No change in tax net could bring in 150,000 more workers

AN additional 150,000 Hongkong workers would come into the tax net in the next fiscal year if personal allowances remained at the same level.

A total of 1.6 million working people are expected to pay tax on their salaries in the 1993-94 financial under prevailing legislation, compared with 1.45 million in 1992-93.

The Government would expect to bring in a total of $26.2 billion to public coffers.

When compared to the $21.1 billion in revised estimates for the present fiscal year, that marks a rise of 24.2 per cent.

The figure has been calculated on keeping the existing personal allowance of $46,000 unchanged in Wednesday's budget.

Financial Secretary Mr Hamish Macleod has been under strong pressure, however, to raise tax allowances.

Under existing revenue measures, the Government would expect the total revenue collected to be $89.5 billion in the coming year, compared with total revenue of $78.8 billion in the present estimate.

For profits tax, a total of $40.3 billion is expected to be assessed in 93-94 under unchanged revenue measures. This means an additional $6.1 billion, or a 17.8 per cent increase, over the estimated profit tax income of $34.2 billion this fiscal year.

For property tax, the revenue assessed for 93-94 is expected to be $3 billion, compared with the 92-93 estimate of $2.7 billion.

Total revenue estimated from stamp duty, estate duty, betting duty, entertainments tax and other miscellaneous items is $23.1 billion, just up on the $23 billion in the 92-93 estimate.

On the amount of back tax and penalties assessed, it was estimated that a total of $510 million would be gained, while the estimated figure this fiscal year is $450 million.

Meanwhile, the Inland Revenue Department is targeted for a general departmental expenditure increase of 63.2 per cent.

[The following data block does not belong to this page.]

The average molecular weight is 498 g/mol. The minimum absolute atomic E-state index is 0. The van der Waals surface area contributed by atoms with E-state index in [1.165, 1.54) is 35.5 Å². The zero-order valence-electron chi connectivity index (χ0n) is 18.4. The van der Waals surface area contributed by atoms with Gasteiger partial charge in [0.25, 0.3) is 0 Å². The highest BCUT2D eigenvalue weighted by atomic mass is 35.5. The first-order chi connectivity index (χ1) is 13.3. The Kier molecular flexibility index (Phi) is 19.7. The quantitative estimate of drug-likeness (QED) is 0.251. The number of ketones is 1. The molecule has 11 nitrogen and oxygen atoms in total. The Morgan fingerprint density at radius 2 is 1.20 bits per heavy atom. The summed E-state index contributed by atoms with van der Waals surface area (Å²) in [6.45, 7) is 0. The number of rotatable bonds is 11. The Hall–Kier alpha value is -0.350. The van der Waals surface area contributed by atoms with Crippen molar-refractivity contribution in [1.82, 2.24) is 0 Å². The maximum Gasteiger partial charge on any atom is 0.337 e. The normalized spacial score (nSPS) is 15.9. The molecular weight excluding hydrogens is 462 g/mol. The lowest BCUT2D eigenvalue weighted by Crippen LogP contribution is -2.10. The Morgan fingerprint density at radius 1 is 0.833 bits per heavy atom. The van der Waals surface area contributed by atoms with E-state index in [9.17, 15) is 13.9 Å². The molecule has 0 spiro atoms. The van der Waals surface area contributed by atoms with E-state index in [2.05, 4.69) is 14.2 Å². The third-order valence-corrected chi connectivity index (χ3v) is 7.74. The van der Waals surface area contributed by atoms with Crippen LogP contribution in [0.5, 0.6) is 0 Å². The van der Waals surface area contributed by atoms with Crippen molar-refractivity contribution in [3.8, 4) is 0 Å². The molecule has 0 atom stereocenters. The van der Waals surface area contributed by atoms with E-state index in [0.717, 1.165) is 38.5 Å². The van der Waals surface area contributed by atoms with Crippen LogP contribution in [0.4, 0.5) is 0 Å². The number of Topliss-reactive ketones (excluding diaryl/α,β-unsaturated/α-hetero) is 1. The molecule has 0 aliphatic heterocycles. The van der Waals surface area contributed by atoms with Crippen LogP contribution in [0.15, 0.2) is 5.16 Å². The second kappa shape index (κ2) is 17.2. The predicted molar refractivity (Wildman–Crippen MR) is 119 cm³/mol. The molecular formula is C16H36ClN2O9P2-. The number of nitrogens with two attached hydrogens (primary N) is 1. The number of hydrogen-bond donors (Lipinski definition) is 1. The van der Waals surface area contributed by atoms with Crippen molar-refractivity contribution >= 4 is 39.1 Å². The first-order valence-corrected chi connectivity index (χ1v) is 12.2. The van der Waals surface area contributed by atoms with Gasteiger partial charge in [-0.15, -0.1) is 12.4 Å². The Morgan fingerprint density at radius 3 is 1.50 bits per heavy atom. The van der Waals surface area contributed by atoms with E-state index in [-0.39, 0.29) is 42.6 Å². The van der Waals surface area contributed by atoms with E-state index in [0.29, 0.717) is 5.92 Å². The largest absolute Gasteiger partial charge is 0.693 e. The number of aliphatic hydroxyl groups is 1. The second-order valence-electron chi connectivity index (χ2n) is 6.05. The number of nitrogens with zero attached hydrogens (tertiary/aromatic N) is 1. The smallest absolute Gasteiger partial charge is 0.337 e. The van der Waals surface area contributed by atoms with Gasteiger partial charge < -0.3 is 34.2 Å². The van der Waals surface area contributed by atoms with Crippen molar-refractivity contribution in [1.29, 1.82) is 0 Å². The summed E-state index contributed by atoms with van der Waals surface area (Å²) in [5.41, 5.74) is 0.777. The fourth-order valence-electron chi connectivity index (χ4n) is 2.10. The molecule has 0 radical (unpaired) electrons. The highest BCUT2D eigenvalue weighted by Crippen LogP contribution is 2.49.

The figure for 93-94 was $31 million, compared with $19 million for 1992-93.

The Government said this was mainly due to the increased expenditure on maintenance charges and additional computer equipment.

The new estimate also recorded a sharp decline in spending on interest on tax reserve certificates.

It was estimated to be $16 million, a decrease of $35 million against the $51 million in the revised estimate for 92-93.

The drop was mainly due to the exclusion of exceptional payments of interest paid in 92-93 after the Government won several large appeal cases.

The Rating and Valuation Department has its general expenses raised by 36.6 per cent in the new fiscal year.

The departmental expense is estimated to be $4.23 million, while the figure for the present fiscal year is $3.1 million.

The Government explained that the increase of $1.13 million was due to general price increases and the maintenance expenses for a new computer system.

Departmental expenditure, which includes salaries and other expenses, add up to a total of $147.7 million in the coming fiscal year, compared with $146.4 million in this year's revised estimate.